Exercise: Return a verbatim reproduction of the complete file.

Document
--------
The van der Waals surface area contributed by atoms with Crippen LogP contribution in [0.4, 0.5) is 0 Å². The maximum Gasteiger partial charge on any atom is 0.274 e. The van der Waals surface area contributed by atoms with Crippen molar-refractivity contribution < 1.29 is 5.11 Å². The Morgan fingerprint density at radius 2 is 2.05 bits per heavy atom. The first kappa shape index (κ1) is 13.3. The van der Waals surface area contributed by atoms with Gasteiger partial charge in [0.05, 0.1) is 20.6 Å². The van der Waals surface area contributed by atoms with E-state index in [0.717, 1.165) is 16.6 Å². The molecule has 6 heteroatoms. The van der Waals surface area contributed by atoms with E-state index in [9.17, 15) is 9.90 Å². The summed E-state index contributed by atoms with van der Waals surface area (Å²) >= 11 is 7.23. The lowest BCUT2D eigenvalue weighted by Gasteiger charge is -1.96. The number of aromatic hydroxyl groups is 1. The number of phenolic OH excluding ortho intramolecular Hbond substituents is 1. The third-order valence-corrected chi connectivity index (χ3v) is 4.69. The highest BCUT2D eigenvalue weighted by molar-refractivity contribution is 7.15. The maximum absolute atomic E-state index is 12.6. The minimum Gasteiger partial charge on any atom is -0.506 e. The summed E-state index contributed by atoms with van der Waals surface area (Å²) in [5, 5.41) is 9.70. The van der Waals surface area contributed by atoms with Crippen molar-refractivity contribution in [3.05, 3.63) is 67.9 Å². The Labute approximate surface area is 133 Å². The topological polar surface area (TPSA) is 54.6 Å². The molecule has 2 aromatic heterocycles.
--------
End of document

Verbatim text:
The van der Waals surface area contributed by atoms with Crippen LogP contribution in [0.4, 0.5) is 0 Å². The maximum Gasteiger partial charge on any atom is 0.274 e. The van der Waals surface area contributed by atoms with Crippen molar-refractivity contribution < 1.29 is 5.11 Å². The Morgan fingerprint density at radius 2 is 2.05 bits per heavy atom. The first kappa shape index (κ1) is 13.3. The van der Waals surface area contributed by atoms with Gasteiger partial charge in [0.05, 0.1) is 20.6 Å². The van der Waals surface area contributed by atoms with E-state index in [0.717, 1.165) is 16.6 Å². The molecule has 6 heteroatoms. The van der Waals surface area contributed by atoms with E-state index in [9.17, 15) is 9.90 Å². The summed E-state index contributed by atoms with van der Waals surface area (Å²) >= 11 is 7.23. The lowest BCUT2D eigenvalue weighted by Gasteiger charge is -1.96. The number of aromatic hydroxyl groups is 1. The number of phenolic OH excluding ortho intramolecular Hbond substituents is 1. The third-order valence-corrected chi connectivity index (χ3v) is 4.69. The highest BCUT2D eigenvalue weighted by molar-refractivity contribution is 7.15. The maximum absolute atomic E-state index is 12.6. The minimum Gasteiger partial charge on any atom is -0.506 e. The summed E-state index contributed by atoms with van der Waals surface area (Å²) in [5, 5.41) is 9.70. The van der Waals surface area contributed by atoms with Crippen molar-refractivity contribution in [3.05, 3.63) is 67.9 Å². The Labute approximate surface area is 133 Å². The topological polar surface area (TPSA) is 54.6 Å². The molecule has 2 aromatic heterocycles.